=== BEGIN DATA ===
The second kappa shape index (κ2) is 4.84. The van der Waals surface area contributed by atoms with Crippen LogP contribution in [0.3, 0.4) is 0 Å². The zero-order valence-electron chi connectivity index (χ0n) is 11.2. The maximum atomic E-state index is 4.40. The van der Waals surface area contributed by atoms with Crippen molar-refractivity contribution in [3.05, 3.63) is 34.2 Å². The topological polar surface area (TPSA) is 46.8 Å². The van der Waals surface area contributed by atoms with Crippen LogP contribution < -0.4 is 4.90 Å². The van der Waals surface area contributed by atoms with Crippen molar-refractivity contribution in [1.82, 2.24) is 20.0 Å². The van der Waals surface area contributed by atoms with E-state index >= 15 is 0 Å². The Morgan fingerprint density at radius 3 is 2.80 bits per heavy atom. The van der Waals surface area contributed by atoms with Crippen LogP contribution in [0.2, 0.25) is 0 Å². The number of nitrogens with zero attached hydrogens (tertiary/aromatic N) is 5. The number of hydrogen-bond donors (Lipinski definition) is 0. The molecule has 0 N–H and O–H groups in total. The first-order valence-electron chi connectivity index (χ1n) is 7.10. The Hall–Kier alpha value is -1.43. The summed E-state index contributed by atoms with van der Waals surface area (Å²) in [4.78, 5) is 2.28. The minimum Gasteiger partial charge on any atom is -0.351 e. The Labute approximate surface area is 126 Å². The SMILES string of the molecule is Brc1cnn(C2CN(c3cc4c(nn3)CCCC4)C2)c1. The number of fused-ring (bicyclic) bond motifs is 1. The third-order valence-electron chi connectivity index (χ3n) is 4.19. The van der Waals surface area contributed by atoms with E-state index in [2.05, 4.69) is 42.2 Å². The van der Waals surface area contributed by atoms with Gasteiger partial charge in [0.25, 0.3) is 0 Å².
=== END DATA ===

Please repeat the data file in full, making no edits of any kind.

The second kappa shape index (κ2) is 4.84. The van der Waals surface area contributed by atoms with Crippen LogP contribution in [0.3, 0.4) is 0 Å². The zero-order valence-electron chi connectivity index (χ0n) is 11.2. The maximum atomic E-state index is 4.40. The van der Waals surface area contributed by atoms with Crippen molar-refractivity contribution in [3.05, 3.63) is 34.2 Å². The topological polar surface area (TPSA) is 46.8 Å². The van der Waals surface area contributed by atoms with Crippen LogP contribution < -0.4 is 4.90 Å². The van der Waals surface area contributed by atoms with Crippen molar-refractivity contribution in [1.82, 2.24) is 20.0 Å². The van der Waals surface area contributed by atoms with E-state index >= 15 is 0 Å². The Morgan fingerprint density at radius 3 is 2.80 bits per heavy atom. The van der Waals surface area contributed by atoms with Crippen LogP contribution in [0.2, 0.25) is 0 Å². The number of nitrogens with zero attached hydrogens (tertiary/aromatic N) is 5. The number of hydrogen-bond donors (Lipinski definition) is 0. The molecule has 0 N–H and O–H groups in total. The first-order valence-electron chi connectivity index (χ1n) is 7.10. The Hall–Kier alpha value is -1.43. The summed E-state index contributed by atoms with van der Waals surface area (Å²) in [4.78, 5) is 2.28. The minimum Gasteiger partial charge on any atom is -0.351 e. The Labute approximate surface area is 126 Å². The SMILES string of the molecule is Brc1cnn(C2CN(c3cc4c(nn3)CCCC4)C2)c1. The number of fused-ring (bicyclic) bond motifs is 1. The third-order valence-electron chi connectivity index (χ3n) is 4.19. The van der Waals surface area contributed by atoms with E-state index in [2.05, 4.69) is 42.2 Å². The van der Waals surface area contributed by atoms with Gasteiger partial charge in [0.25, 0.3) is 0 Å².